I worry a little that people who have read Blonde will pick up Dust and Desire thinking it is a new book. It is not. It has been revisited, spruced up, modernised, but it is not substantially different. A brand new Joel Sorrell story – Do Not Resuscitate – set shortly after the events in Dust and Desire is included, along with a Q&A. Not that many people would have chanced upon the initial MaxCrime version – I only ever saw one copy in one bookshop and that was positioned ‘spine on’ – so I doubt much confusion can arise given that there was no worldwide or e-book release.

I believe the novel deserves a second chance and I’m grateful to Titan Books for granting it.


007 – My Top 5 Novels


Fanboy alert…

The good people over at Forces of Geek are hosting a blog of mine listing my top 5 James Bond novels. You can read it here. I restricted myself to the Ian Fleming series. A tough job, this one, as there are so many great stories to choose from.

My dad bought the original paperbacks when they were published, annually, during the ’50s and ’60s. I read them all one summer in my early teens. Until then, my understanding of James Bond was shaped only by the films that were shown each Christmas on ITV. So it came as some shock to discover that Ian Fleming’s creation was quite different to the sardonic, laconic, cat-who-got-the-cream version I was used to. The two films Timothy Dalton made, and the back-to-basics Bond Daniel Craig has given us are closer to the literary 007: the wine-educated thug, the blunt instrument, the cruel bastard.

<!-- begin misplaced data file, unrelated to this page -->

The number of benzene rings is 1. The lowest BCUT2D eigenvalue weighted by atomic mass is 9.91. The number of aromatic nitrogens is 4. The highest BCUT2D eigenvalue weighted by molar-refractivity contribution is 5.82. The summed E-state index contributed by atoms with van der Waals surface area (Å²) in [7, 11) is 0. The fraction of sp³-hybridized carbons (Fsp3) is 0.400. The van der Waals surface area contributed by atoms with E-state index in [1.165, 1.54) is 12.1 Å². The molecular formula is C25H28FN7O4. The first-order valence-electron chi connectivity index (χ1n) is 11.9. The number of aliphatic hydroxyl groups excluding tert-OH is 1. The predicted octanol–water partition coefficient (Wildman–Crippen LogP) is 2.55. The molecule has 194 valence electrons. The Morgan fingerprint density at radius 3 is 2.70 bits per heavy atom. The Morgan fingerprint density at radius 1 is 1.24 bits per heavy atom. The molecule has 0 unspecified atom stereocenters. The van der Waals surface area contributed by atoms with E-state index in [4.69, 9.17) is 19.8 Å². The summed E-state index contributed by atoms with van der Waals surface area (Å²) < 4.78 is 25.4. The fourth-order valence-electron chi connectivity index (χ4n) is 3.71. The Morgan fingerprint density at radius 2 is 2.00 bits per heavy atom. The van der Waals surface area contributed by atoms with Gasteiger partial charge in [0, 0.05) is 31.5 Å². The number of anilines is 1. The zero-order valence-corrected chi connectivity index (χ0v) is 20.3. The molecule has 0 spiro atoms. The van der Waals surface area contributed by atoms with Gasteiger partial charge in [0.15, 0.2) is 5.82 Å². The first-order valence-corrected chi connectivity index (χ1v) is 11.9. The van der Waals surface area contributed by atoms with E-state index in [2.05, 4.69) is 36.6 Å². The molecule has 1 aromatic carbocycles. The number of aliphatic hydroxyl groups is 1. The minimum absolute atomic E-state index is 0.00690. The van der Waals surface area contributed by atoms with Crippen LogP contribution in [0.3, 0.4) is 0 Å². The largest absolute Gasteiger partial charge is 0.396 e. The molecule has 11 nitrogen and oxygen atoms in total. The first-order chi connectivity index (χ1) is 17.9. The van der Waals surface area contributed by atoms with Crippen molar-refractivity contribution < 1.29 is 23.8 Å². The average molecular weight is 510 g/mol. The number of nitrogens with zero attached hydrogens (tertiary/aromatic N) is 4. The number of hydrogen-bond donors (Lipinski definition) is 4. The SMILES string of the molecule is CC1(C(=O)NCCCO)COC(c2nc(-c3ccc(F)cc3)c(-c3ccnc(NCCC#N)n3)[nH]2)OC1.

Anyway, I’m grateful to FoG for the opportunity to write about one of my passions!

Chess, gloves and ‘up your nose’…


Thanks to Litro Magazine for running a Q&A with me recently. You can read it here.

Mad, Bad and Dangerous to Know…

Detail from 'Red Dragon'

Detail from ‘Red Dragon’

Thanks to the excellent My Bookish Ways, who agreed to host a blog by me this week on the heels of Dust and Desire‘s publication. You can read it here, a little piece about creating a memorable villain.

Dust and Desire: OUT NOW!

Today marks the publication of Dust and Desire. Thanks to Titan for producing a beautiful book. I hope you enjoy Joel Sorrell’s first outing, and the exclusive short story Do Not Resuscitate.

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When he opened his mouth to speak, fire flew from between his teeth. His clothes were burnt off him and he had the girl’s body. I went to him and twisted his head off, as easily as loosening the screw-cap on a bottle of pop. Inside his head were the words MADE IN CHINA. When I looked at his face, he was the girl from the mag. She winked at us and peeled herself open. I stepped inside her and fell asleep for a thousand years.

‘This is the real deal: crime writing of a flint-edged, visceral nature that may initially appear to foreground narrative momentum, but is really about character; character, that is, which is delivered on the hoof. This is writing of real authority, and Williams is a genuine talent.’
Barry Forshaw, Crime Time

‘I loved this book, great ending. It accompanied me on a long swing through New York, Boston and Philadelphia.’ – James Sallis, author of Drive